• Wasn't the first microprocessor, the Intel 4004, priced at $370 to convey the message that it could do 'anything' one of IBM's big machines could?
  • by Ed Avis ( 5917 ) <> on Tuesday March 27, 2001 @01:34AM (#337935) Homepage
    I don't think IBM's customers will like the new name. It contains one of those commie lowercase letters, and fails to include a dull-sounding number after the slash. How do they expect to get enterprise-class reliability with a name like that?

    OS/380 might have been more appropriate - though even that is a bit racy.
  • D'oh. It really helps if you reply to the right article, doesn't it? Moderators, please nuke...
  • Strange they didn't pick OS/365 as the next release indication the OS would work every day of the year with no downtime.
  • 240Z - ~1972, 2.4 liter inline 6, 4 speed manual, no AC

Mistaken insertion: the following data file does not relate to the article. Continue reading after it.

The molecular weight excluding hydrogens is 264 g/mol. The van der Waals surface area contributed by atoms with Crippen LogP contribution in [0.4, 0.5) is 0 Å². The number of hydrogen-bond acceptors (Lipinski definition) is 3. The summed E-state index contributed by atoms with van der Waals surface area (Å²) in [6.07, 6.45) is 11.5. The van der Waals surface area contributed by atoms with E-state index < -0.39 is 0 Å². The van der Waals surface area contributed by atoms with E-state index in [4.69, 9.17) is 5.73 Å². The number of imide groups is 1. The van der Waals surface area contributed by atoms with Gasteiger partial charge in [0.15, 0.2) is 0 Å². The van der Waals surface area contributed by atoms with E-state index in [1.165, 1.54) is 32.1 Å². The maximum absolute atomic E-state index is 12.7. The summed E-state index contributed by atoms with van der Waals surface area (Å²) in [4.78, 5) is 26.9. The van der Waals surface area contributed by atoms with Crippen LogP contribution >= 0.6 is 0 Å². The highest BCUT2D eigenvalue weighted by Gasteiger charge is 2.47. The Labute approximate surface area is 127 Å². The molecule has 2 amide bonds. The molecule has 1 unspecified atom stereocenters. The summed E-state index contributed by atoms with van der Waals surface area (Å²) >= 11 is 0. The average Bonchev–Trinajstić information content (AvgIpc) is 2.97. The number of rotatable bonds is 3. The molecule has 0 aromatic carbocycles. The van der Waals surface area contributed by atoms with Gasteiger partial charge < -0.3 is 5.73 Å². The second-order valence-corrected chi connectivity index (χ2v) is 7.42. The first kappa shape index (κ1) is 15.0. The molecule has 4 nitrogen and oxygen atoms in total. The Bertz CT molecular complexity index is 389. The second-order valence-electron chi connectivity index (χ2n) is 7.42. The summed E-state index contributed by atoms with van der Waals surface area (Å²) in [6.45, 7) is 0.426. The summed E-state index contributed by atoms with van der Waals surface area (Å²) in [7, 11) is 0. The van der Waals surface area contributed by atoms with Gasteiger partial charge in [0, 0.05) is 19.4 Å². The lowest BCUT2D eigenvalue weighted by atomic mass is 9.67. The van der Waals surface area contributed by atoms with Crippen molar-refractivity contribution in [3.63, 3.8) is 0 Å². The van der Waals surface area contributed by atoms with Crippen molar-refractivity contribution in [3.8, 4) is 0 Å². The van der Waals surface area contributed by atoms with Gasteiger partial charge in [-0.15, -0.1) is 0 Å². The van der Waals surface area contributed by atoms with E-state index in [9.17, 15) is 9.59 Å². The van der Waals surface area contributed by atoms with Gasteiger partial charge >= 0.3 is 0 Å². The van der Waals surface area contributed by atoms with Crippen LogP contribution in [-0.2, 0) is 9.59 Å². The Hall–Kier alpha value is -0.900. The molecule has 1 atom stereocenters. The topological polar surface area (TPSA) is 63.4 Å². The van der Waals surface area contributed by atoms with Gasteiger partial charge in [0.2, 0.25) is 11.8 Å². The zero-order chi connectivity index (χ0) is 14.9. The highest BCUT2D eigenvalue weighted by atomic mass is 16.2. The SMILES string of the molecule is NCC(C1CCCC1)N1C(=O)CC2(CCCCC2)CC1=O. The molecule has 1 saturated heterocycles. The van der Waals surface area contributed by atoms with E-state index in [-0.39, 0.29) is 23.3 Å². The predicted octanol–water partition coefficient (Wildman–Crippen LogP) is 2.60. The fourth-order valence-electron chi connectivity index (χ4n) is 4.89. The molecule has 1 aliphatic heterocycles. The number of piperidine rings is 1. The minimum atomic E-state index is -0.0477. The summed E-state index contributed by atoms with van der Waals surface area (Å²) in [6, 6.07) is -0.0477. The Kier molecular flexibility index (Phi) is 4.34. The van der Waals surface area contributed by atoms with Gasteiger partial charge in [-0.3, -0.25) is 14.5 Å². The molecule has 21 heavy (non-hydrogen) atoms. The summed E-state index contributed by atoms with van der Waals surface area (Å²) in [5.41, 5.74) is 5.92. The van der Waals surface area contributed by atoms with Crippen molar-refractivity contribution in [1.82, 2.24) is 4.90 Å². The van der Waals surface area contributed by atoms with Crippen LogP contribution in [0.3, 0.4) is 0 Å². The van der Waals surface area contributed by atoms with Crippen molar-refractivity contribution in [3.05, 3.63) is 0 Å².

260Z - ~1974, 2.6 liter inline 6, 5 speed manual, AC

    280Z - 1975/6, 2.8 liter inline 6, 5 speed, AC

    The 20 was by far the best looking.
  • For many thousands of years, mankind has been feeding plants with plants.

    In recent years, we've taken a real shine to feeding animals to animals... even to those animals that are vegetarian.

    The next logical step is, of course, to start feeding us to each other. Let's let marketing lead the way!

  • SCO Unix is far worse than HP-UX or AIX, IMHO.

  • IIRC there is a 64-bit version of linux running on prototype 64-bit processors at Intel.

  • Duh, I forgot about the 64-bit linux already running on Alphas.

  • Okay, so the System 390 was renamed the "zServer" last year, and now they've renamed OS/390 "z/OS". Got it.

    But at the same time IBM renamed the AS/400 the "iServer". Will they now call OS/400 "i/OS"? I suspect Cisco will have something to say about that.

  • Mainframes are surprisingly CPU-poor by Unix server and PC standards (or at least they were last time I looked) - but they generally make up for this with astonishingly good I/O capabilities.